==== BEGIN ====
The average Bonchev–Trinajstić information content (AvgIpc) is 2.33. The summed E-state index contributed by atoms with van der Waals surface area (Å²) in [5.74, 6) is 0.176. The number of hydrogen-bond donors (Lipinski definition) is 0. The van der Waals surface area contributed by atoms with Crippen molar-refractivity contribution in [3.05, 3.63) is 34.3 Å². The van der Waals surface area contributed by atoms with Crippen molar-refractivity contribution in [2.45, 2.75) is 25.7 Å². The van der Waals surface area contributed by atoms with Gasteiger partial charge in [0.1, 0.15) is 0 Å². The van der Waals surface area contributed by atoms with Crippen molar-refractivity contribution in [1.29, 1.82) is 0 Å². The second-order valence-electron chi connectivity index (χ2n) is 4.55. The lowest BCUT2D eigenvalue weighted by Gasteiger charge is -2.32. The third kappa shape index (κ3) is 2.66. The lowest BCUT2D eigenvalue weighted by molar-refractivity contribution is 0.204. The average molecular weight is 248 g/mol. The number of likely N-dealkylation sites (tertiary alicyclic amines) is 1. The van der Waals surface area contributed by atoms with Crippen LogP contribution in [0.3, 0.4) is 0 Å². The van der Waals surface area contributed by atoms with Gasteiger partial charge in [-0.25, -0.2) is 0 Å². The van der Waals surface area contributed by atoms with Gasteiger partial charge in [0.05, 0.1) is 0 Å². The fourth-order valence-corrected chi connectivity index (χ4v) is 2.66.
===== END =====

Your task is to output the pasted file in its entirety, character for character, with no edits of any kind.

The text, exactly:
The average Bonchev–Trinajstić information content (AvgIpc) is 2.33. The summed E-state index contributed by atoms with van der Waals surface area (Å²) in [5.74, 6) is 0.176. The number of hydrogen-bond donors (Lipinski definition) is 0. The van der Waals surface area contributed by atoms with Crippen molar-refractivity contribution in [3.05, 3.63) is 34.3 Å². The van der Waals surface area contributed by atoms with Crippen molar-refractivity contribution in [2.45, 2.75) is 25.7 Å². The van der Waals surface area contributed by atoms with Gasteiger partial charge in [0.1, 0.15) is 0 Å². The van der Waals surface area contributed by atoms with Crippen molar-refractivity contribution in [1.29, 1.82) is 0 Å². The second-order valence-electron chi connectivity index (χ2n) is 4.55. The lowest BCUT2D eigenvalue weighted by Gasteiger charge is -2.32. The third kappa shape index (κ3) is 2.66. The lowest BCUT2D eigenvalue weighted by molar-refractivity contribution is 0.204. The average molecular weight is 248 g/mol. The number of likely N-dealkylation sites (tertiary alicyclic amines) is 1. The van der Waals surface area contributed by atoms with Crippen LogP contribution in [0.3, 0.4) is 0 Å². The van der Waals surface area contributed by atoms with Gasteiger partial charge in [-0.25, -0.2) is 0 Å². The van der Waals surface area contributed by atoms with Gasteiger partial charge in [0.05, 0.1) is 0 Å². The fourth-order valence-corrected chi connectivity index (χ4v) is 2.66.